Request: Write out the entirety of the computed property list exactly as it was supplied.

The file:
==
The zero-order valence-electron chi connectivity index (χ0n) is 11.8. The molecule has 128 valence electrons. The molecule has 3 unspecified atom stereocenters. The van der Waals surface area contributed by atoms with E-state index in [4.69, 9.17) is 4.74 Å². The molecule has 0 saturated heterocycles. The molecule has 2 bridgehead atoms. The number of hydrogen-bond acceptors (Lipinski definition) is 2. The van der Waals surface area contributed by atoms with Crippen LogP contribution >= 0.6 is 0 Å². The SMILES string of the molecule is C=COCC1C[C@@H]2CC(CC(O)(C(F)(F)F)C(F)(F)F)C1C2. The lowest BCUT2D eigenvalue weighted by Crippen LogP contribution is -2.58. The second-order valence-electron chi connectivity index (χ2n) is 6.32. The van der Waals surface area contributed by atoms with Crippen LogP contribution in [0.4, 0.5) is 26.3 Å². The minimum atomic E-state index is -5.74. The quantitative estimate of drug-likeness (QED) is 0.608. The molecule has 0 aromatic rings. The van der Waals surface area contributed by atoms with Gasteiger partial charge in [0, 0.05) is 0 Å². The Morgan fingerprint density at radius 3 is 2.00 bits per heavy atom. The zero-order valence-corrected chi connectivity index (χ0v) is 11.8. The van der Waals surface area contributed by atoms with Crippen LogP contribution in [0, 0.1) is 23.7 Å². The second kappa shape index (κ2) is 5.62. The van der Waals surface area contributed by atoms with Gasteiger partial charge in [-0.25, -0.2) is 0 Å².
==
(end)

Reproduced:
The zero-order valence-electron chi connectivity index (χ0n) is 11.8. The molecule has 128 valence electrons. The molecule has 3 unspecified atom stereocenters. The van der Waals surface area contributed by atoms with E-state index in [4.69, 9.17) is 4.74 Å². The molecule has 0 saturated heterocycles. The molecule has 2 bridgehead atoms. The number of hydrogen-bond acceptors (Lipinski definition) is 2. The van der Waals surface area contributed by atoms with Crippen LogP contribution >= 0.6 is 0 Å². The SMILES string of the molecule is C=COCC1C[C@@H]2CC(CC(O)(C(F)(F)F)C(F)(F)F)C1C2. The lowest BCUT2D eigenvalue weighted by Crippen LogP contribution is -2.58. The second-order valence-electron chi connectivity index (χ2n) is 6.32. The van der Waals surface area contributed by atoms with Crippen LogP contribution in [0.4, 0.5) is 26.3 Å². The minimum atomic E-state index is -5.74. The quantitative estimate of drug-likeness (QED) is 0.608. The molecule has 0 aromatic rings. The van der Waals surface area contributed by atoms with Gasteiger partial charge in [0, 0.05) is 0 Å². The Morgan fingerprint density at radius 3 is 2.00 bits per heavy atom. The zero-order valence-corrected chi connectivity index (χ0v) is 11.8. The van der Waals surface area contributed by atoms with Crippen LogP contribution in [0, 0.1) is 23.7 Å². The second kappa shape index (κ2) is 5.62. The van der Waals surface area contributed by atoms with Gasteiger partial charge in [-0.25, -0.2) is 0 Å².